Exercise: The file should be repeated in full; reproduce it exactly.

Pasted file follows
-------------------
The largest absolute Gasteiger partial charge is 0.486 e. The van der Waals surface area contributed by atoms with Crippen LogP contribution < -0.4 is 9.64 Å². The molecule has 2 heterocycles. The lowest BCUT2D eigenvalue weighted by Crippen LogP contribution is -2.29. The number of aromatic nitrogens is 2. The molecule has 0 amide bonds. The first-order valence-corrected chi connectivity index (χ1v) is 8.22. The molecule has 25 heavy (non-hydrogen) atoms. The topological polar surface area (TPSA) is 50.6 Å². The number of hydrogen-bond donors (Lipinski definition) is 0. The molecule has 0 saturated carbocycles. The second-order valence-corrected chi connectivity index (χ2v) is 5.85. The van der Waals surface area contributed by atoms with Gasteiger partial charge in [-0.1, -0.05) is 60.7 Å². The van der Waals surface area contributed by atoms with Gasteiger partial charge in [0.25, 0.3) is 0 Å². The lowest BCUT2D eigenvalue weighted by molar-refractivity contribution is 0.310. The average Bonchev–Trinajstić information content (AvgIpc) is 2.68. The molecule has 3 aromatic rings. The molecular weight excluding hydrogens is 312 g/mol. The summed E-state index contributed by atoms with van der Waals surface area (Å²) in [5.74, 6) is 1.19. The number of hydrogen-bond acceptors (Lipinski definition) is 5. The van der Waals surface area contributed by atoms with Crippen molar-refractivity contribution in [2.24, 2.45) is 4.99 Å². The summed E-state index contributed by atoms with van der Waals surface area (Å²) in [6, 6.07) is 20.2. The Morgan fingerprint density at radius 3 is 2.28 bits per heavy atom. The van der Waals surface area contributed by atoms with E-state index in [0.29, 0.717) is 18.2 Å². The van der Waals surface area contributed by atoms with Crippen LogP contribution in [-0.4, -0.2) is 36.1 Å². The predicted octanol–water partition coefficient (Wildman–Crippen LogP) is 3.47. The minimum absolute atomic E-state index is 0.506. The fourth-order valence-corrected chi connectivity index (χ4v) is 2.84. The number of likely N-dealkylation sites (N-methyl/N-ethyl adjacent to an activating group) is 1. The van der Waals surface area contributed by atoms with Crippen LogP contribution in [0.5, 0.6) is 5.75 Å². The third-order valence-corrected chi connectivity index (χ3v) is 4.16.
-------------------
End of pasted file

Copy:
The largest absolute Gasteiger partial charge is 0.486 e. The van der Waals surface area contributed by atoms with Crippen LogP contribution < -0.4 is 9.64 Å². The molecule has 2 heterocycles. The lowest BCUT2D eigenvalue weighted by Crippen LogP contribution is -2.29. The number of aromatic nitrogens is 2. The molecule has 0 amide bonds. The first-order valence-corrected chi connectivity index (χ1v) is 8.22. The molecule has 25 heavy (non-hydrogen) atoms. The topological polar surface area (TPSA) is 50.6 Å². The number of hydrogen-bond donors (Lipinski definition) is 0. The molecule has 0 saturated carbocycles. The second-order valence-corrected chi connectivity index (χ2v) is 5.85. The van der Waals surface area contributed by atoms with Gasteiger partial charge in [-0.1, -0.05) is 60.7 Å². The van der Waals surface area contributed by atoms with Gasteiger partial charge in [0.25, 0.3) is 0 Å². The lowest BCUT2D eigenvalue weighted by molar-refractivity contribution is 0.310. The average Bonchev–Trinajstić information content (AvgIpc) is 2.68. The molecule has 3 aromatic rings. The molecular weight excluding hydrogens is 312 g/mol. The summed E-state index contributed by atoms with van der Waals surface area (Å²) in [5.74, 6) is 1.19. The number of hydrogen-bond acceptors (Lipinski definition) is 5. The van der Waals surface area contributed by atoms with Crippen molar-refractivity contribution in [2.24, 2.45) is 4.99 Å². The summed E-state index contributed by atoms with van der Waals surface area (Å²) in [6, 6.07) is 20.2. The Morgan fingerprint density at radius 3 is 2.28 bits per heavy atom. The van der Waals surface area contributed by atoms with E-state index in [0.29, 0.717) is 18.2 Å². The van der Waals surface area contributed by atoms with Crippen LogP contribution in [-0.4, -0.2) is 36.1 Å². The predicted octanol–water partition coefficient (Wildman–Crippen LogP) is 3.47. The minimum absolute atomic E-state index is 0.506. The fourth-order valence-corrected chi connectivity index (χ4v) is 2.84. The number of likely N-dealkylation sites (N-methyl/N-ethyl adjacent to an activating group) is 1. The van der Waals surface area contributed by atoms with Crippen LogP contribution in [0.5, 0.6) is 5.75 Å². The third-order valence-corrected chi connectivity index (χ3v) is 4.16.